Earnest but urgent, I ORIGINS mixes legitimate science with poetic spiritualism

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Rating: ★★★

Writer-director Mike Cahill’s follow-up to Another Earth, I Origins attempts to settle the argument of Creationism Vs. Evolution and asks the big questions of how we got here and what happens after we die. Still bigger questions hang over the film’s genre and intended audience. Is it a romantic drama? An existential sci-fi? Or a molecular-bio mystery? Opening with a series of extreme close-ups on multiple human irises, the endothelium, stroma and epithelium layers are universes unto themselves, and with a similarly all-encompassing story, the film’s vast scope ultimately exceeds its intimate scale.

Ian Grey (Michael Pitt) is a molecular biologist researching the evolution of the human eye whose findings are on the verge of re-writing the origin of the human species and bridging the gap between science and spirituality. For years, Ian has spent much of his time outside the lab photographing the eyes of everyone he meets. One night at a party he encounters Sofi (Astrid Bergès-Frisbey), an enchantingly exotic model whose religiosity puts her at odds with Ian, whose only faith is reason and scientific fact. Despite their differences, the young couple instantly fall in love and get married soon after. But a tragic accident cuts short their happiness, altering the course of this life and the next, forcing Ian to reconsider his spiritual beliefs and open his mind to the idea of the human soul and reincarnation.

Evolution is a thorny subject for any filmmaker to tackle, but Mike Cahill is nothing if not ambitious, turing the cliché of eyes being windows into the soul into something rhapsodically romantic and linking biometrics to the afterlife. The science presented is plausibly legitimate (all the talk of PAX6 genes may be hard for some to keep pace with), yet also poetic, with fluid framings and abstract emotionality. Ian’s unswerving pursuit of knowledge is earnest but urgent, grounding the film’s high-minded ideas and potential pretentiousness.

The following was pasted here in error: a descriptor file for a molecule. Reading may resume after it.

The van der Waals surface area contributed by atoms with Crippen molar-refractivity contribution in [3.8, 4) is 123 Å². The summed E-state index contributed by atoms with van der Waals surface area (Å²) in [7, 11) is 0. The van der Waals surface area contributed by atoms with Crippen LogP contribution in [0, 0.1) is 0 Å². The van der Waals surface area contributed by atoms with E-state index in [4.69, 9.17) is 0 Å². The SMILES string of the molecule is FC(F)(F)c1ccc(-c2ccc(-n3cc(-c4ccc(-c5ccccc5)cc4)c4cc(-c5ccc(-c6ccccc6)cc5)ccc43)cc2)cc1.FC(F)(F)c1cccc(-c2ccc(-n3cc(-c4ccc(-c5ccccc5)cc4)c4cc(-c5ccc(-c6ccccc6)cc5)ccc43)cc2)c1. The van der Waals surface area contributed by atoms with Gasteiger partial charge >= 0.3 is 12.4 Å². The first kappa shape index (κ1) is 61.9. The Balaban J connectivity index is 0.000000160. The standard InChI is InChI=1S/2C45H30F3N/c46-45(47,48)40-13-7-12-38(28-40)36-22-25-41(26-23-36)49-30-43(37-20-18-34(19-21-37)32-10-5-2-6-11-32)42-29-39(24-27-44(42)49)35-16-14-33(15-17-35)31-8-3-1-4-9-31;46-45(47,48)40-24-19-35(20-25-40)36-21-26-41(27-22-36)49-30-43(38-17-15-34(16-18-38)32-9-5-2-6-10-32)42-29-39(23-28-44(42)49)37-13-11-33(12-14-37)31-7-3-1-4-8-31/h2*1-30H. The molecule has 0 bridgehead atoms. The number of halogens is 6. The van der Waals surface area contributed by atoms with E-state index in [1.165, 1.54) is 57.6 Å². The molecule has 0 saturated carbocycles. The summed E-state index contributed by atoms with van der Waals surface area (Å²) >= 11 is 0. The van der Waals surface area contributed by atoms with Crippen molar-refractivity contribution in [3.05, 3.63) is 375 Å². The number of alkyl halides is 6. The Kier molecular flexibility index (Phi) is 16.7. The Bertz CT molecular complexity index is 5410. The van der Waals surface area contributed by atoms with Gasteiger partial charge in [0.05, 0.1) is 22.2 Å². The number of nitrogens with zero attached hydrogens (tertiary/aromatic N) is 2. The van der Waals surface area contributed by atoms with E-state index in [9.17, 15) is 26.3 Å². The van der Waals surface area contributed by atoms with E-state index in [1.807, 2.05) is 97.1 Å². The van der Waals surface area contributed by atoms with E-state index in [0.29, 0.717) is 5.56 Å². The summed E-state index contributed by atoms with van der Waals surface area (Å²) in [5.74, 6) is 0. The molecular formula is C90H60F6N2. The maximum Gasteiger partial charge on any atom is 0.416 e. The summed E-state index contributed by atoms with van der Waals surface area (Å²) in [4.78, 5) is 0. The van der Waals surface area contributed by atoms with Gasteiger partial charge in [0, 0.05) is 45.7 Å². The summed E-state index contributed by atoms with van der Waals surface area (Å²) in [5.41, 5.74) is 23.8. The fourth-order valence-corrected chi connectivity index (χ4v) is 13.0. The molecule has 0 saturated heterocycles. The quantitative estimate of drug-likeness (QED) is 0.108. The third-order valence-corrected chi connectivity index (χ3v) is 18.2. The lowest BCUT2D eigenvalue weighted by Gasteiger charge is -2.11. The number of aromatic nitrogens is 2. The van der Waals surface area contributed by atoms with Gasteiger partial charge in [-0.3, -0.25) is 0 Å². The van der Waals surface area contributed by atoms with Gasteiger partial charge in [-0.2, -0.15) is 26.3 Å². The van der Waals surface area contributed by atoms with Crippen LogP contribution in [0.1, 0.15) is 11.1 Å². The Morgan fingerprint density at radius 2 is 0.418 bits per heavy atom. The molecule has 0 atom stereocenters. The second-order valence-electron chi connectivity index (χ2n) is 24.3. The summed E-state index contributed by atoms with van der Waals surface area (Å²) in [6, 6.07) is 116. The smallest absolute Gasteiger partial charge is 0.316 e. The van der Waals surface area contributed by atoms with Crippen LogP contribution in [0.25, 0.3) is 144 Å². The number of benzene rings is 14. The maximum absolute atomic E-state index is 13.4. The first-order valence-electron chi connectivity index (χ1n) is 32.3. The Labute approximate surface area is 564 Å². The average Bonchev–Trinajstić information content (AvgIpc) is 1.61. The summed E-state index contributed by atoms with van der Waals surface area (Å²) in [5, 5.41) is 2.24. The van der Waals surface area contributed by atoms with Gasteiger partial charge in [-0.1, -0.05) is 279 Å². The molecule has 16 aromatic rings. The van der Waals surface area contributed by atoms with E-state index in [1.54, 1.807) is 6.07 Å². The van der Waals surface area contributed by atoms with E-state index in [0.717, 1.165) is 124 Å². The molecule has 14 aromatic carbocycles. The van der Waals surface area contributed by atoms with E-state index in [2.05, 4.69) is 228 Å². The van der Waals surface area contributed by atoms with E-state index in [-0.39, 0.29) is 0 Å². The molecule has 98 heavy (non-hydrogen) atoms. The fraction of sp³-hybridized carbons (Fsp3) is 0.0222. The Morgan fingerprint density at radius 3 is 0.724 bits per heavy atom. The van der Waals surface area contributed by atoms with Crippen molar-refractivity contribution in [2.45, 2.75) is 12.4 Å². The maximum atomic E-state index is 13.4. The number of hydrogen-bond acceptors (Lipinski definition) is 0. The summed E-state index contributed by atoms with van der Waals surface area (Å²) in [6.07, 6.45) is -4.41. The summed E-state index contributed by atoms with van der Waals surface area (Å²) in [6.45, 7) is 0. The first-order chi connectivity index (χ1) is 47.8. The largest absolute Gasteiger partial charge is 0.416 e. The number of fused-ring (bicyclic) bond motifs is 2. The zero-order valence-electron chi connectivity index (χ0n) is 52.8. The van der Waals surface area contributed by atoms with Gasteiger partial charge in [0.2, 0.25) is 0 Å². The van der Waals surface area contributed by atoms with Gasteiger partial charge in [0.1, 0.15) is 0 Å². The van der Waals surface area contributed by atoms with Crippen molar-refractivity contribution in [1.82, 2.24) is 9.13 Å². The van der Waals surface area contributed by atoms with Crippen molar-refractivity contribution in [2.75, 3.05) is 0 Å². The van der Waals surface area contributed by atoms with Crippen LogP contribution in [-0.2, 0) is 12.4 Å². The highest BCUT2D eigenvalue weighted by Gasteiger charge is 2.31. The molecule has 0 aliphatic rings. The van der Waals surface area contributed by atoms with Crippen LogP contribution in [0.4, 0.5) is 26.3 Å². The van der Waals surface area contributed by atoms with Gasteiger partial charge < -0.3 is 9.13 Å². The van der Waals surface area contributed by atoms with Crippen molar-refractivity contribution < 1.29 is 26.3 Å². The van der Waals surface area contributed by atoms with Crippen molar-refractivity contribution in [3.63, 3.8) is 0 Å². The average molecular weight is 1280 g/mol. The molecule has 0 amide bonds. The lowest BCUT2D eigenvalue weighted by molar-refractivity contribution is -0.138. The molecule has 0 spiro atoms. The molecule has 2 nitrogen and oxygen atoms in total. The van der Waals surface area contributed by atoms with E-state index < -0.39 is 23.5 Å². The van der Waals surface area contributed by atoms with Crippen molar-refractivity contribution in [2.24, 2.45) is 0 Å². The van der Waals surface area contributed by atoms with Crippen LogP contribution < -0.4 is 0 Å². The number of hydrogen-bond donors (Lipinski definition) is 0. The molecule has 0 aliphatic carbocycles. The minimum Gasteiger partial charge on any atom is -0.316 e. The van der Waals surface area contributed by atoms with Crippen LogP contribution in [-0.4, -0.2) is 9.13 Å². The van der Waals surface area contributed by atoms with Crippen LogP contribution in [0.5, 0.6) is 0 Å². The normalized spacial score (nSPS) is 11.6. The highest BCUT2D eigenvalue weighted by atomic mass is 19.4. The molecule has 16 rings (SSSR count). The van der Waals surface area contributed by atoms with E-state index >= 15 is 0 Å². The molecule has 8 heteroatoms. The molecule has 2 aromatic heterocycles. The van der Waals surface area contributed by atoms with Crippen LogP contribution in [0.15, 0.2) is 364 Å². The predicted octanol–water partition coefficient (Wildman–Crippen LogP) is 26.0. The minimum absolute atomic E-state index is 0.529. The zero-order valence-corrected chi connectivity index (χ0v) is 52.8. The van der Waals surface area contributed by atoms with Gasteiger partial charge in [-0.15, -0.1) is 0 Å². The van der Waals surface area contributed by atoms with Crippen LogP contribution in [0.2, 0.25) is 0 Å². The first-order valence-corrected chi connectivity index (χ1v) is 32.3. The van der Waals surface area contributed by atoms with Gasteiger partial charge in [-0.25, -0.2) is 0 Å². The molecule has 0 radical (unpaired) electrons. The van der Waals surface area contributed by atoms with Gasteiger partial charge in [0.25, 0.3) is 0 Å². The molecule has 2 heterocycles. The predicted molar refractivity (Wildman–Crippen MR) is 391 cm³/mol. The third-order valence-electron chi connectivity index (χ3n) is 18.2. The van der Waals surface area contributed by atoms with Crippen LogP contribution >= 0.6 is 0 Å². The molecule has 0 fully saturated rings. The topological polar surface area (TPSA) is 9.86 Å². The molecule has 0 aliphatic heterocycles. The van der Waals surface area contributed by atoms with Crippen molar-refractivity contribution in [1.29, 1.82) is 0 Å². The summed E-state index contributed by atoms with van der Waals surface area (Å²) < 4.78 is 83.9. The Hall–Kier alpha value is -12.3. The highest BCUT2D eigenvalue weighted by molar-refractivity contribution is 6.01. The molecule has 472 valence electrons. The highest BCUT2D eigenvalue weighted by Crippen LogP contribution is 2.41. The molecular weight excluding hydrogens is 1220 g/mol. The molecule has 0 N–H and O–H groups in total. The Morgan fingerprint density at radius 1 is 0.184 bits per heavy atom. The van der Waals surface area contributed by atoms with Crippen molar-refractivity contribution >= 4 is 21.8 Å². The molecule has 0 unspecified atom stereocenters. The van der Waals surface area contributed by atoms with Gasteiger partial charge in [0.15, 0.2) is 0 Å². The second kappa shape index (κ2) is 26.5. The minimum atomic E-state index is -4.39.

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Between Pitt and Brit Marling’s lab assistant, Karen (both sporting chic frames) this is the sexiest pair of scientists you’ve ever seen on screen, though much of that sexiness comes from how Cahill captures the passion and spirit of driven PHD students looking to change the way we see the world. The chemistry between Pitt and the women in his life is the film’s most credible asset in the face of much new age mumbo jumbo, and the initial wordless encounters of Ian and Astrid (seen first in a mask, so that when Ian has bathroom sex with her, he’s essentially making love to her eyes) are charged by powerful attractions beyond human comprehension that lend credence to the film’s unspoken belief in the notion of soul mates.

I Origins is a film with a strong otherworldly atmosphere, though set in the reassuringly recognisable bustle of everyday New York and later, India. Markus Förderer’s cinematography does indeed make the film look like another earth, shot in the namesake tones of its protagonist which occasionally shimmer, and with an air of bohemian decadence that comes from the stylish pair of hipster boffs and the catwalk confidence of a fiery, manic pixie foreigner.

I Origins encourages us to think big and outside of ourselves, but would also have us fill in the blanks afterwards. Striving for profundity with heart on sleeve, it’s thought-provoking without ever probing deep enough, finally reducing the unearthly wonder of reincarnation to a Radiohead song.

First published by Vérité Film Magazine on September 26, 2014

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